The former partner of a man accused of murder told a court she had to calm him down when he realised the police were treating the death as suspicious.
Steven Sidebottom is on trial at the High Court in Aberdeen accused of bludgeoning mechanic Brian McKandie to death at his home in Badenscoth on March 11 2016 and robbing him of money.
Yesterday, jurors heard evidence from Kudzaishe Chiriseri, who told how he lavished gifts on her for her birthday several days later on March 19.
The law student at Robert Gordon University told the court he bought her a laptop and iPad and that they had only been dating since the previous December.
Advocate depute Iain McSporran asked her: “What did you think when he got you a laptop and iPad just a few months after first meeting?”
She replied: “I was quite surprised. It seemed like a big gift to get someone you haven’t known for a long time.”
She was then asked: “Did he also, around about the time of your birthday, leave money in the flat to make sure you were going to be alright financially?”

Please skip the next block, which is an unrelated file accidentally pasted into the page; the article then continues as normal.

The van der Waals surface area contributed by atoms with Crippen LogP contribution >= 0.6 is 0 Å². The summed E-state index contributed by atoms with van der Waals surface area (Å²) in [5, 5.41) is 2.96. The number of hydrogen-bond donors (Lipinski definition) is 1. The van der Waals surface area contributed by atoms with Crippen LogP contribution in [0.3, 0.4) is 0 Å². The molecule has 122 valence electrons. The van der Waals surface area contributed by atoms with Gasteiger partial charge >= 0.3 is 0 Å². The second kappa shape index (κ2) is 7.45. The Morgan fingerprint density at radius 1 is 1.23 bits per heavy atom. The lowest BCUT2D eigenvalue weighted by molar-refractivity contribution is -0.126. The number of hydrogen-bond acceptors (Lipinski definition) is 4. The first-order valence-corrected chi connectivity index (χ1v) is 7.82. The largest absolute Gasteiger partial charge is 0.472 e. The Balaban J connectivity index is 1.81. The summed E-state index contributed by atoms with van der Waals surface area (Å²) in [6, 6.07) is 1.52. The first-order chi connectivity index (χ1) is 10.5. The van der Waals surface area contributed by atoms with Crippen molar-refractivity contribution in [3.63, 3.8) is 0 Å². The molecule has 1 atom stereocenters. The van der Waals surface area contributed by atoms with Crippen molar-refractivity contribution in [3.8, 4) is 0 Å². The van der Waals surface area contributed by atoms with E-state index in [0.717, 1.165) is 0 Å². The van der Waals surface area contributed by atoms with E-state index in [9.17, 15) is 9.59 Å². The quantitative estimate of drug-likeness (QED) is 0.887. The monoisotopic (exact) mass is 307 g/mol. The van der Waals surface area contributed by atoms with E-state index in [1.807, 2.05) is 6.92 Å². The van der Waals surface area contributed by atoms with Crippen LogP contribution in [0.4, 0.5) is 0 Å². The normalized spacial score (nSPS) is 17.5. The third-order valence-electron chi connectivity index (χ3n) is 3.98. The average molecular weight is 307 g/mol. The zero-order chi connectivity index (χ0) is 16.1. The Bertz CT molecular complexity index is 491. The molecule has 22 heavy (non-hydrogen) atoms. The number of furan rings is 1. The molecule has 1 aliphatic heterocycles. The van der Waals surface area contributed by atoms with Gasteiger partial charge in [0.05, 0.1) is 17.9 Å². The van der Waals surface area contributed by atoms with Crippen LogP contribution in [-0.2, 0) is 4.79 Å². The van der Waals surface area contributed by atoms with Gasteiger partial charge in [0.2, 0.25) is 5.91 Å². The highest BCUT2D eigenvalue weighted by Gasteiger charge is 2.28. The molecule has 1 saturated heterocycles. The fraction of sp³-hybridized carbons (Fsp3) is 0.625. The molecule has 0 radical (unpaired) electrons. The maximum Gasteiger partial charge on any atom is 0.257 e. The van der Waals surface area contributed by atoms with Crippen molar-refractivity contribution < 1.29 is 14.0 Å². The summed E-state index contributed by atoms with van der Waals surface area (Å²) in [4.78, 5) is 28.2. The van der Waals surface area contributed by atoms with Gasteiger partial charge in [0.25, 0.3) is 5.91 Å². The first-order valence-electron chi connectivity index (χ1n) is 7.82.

Ms Chiriseri replied: “Yes he left some.”
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When pressed on the amount, she said it was “substantial”, and added it was “wrapped up in a rubber band” and contained pink £50 notes which she had not seen before.
She was later shown text messages exchanged between the pair on March 18, when police launched the murder probe.
In one he says he is worried because his “fingerprints” will be at Mr McKandie’s property and he knows police will question him.
She said she was with him that night and he asked her to vouch for him.
Records showed the pair then had three phonecalls in quick succession lasting more than an hour in total.
When asked what they spoke about, she said: “He was freaking out about what had happened, I was trying to calm him down.”
Representing Sidebottom, 25, defence counsel Ian Duguid asked if he was someone to worry a lot, even about needless matters, and she confirmed he was.
Sidebottom, of Crannabog Farm, Rothienorman, denies the charge against him and has launched special defences of alibi and incrimination.
The trial, before Lord Uist, continues.